Sensor "pixels" count vs digital image output pixels count

  • #1
fog37
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sensels vs pixels
Hello,
  • I did some reading and wanted to check with you to make sure I have the correct information: in general, a digital camera is rated with so many Mega pixels which indicate the number of pixels of the largest image (mm x mm) that the camera can produce. The camera sensor (CCD or CMOS) has "pixels" too which are more properly called sensels. The number of sensels and the number of pixels of the digital image are generally not the same. "In general", the number of sensels is larger, correct?
  • The larger the camera sensor, the larger the light collecting area, the larger the sensels will be. The camera resolution is determined by the sensel's size and the magnification (which depends on the lens).
  • In general, and surprisingly for me, a larger sensor with larger sensels is a technically better choice but the price is higher. I tend to think that the more sensels the better because that would increase image resolution...
Thank you!
 
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  • #2
fog37 said:
The camera sensor (CCD or CMOS) has "pixels" too which are more properly called sensels. The number of sensels and the number of pixels of the digital image are generally not the same. "In general", the number of sensels is larger, correct?
Is it? I thought the number of photosites (sensels I guess, which is the first time I've ever heard of this term) was generally equal to the pixels in the resulting image.

fog37 said:
The larger the camera sensor, the larger the light collecting area, the larger the sensels will be.
No, the physical size of the sensor and the physical size of the sensels are not necessarily related. One can have a very small sensor with very small sensels (for a large density) or a very large sensor with very large sensels (for a low density), or anything in between.

fog37 said:
In general, and surprisingly for me, a larger sensor with larger sensels is a technically better choice but the price is higher. I tend to think that the more sensels the better because that would increase image resolution...
It depends. Two sensors of identical physical size but with different size sensels will have different resolutions. But a larger sensor can have more sensels yet have the same resolution if the sensels are the same physical size as a smaller sensor.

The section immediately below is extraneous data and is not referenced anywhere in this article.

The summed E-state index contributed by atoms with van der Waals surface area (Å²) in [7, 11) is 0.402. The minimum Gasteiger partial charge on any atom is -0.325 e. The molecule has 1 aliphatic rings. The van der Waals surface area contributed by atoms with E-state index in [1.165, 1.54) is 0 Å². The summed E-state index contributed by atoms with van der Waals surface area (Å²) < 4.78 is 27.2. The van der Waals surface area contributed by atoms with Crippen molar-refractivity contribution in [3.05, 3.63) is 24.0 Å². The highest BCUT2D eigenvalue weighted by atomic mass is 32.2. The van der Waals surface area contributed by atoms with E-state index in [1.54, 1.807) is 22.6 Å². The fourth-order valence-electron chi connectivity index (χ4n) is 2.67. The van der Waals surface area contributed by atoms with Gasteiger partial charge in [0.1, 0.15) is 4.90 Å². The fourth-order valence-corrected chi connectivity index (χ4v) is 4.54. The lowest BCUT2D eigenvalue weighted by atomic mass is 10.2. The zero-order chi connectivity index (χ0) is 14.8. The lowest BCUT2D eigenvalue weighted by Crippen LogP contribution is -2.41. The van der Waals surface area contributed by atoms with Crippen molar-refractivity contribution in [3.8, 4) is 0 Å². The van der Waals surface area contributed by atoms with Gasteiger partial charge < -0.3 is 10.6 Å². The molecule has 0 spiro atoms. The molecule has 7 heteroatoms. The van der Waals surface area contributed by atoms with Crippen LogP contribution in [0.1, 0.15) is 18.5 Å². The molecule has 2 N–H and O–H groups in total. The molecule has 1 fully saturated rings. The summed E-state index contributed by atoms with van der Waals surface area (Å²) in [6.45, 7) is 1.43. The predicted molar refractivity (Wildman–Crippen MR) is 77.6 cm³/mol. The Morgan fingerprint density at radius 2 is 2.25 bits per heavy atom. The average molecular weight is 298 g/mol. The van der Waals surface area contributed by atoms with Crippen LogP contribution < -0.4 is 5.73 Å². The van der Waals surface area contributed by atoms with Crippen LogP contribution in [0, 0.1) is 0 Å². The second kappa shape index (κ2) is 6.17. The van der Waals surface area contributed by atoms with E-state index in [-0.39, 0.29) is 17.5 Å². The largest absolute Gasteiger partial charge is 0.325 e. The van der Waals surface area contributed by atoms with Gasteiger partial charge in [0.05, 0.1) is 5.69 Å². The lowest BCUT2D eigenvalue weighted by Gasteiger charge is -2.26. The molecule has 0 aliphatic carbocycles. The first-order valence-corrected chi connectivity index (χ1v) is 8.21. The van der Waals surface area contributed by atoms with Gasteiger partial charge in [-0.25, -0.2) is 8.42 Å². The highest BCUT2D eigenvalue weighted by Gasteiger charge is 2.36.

• #3
If each pixel has three "sensels", one for each colour, does that explain it?
 
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  • #4
Baluncore said:
If each pixel has three "sensels", one for each colour, does that explain it?
My understanding was that each pixel corresponded to one sensel, even in color sensors. There is just some processing going on to get the color data from the surrounding sensels.
 
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  • #5
The word "sensel" is pedantically correct (it is a contraction of "sensor element") but does not refer to anything different than a "pixel", which because it is a contraction of "picture element" should strictly speaking only refer to displays, not sensors.
 
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  • #6
Re light gathering and image quality.
Imagine two cameras, each giving a 24 Megapixel image. One camera has a large sensor, say 1inch by 1.5inch, and the other has a sensor 1cm by 1.5cm. Each has the same number of sensels to give the resulting 24megapixel image. So the sensels on the 1cm by 1.5cm sensor must be much smaller than on the 1inch by 1.5inch sensor.
So the larger sensor can gather more light at any given exposure, the signals from the sensels need less amplification to be processed and the result is a better quality image. Because the amplification require in the camera with smaller sensels can introduce more random noise. And thus its harder for it to give a good image (lots of signal amplification required) in low light conditions.

That's my understanding of it anyway.
 
  • #7
DrJohn said:
So the larger sensor can gather more light at any given exposure, the signals from the sensels need less amplification to be processed and the result is a better quality image.
That assumes they employ the same optics, but the optical magnification used would be different.
The available light energy is a function of the objective lens area or aperture, spread over the same number of sensels.
 
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  • #8
DrJohn said:
So the larger sensor can gather more light at any given exposure, the signals from the sensels need less amplification to be processed and the result is a better quality image. Because the amplification require in the camera with smaller sensels can introduce more random noise. And thus its harder for it to give a good image (lots of signal amplification required) in low light conditions.
Assuming the same optical setup, yes. The smaller sensor will also have better 'resolution' in the sense that it resolves finer details if the optical system allows. The larger sensor has less resolution but a much larger field of view.
 
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  • #9
Drakkith said:
Assuming the same optical setup, yes.
The f number of the lens is relevant too. A wide aperture lens will admit more light (obvs) but its focal length will govern the illumination of a sensor element.
 

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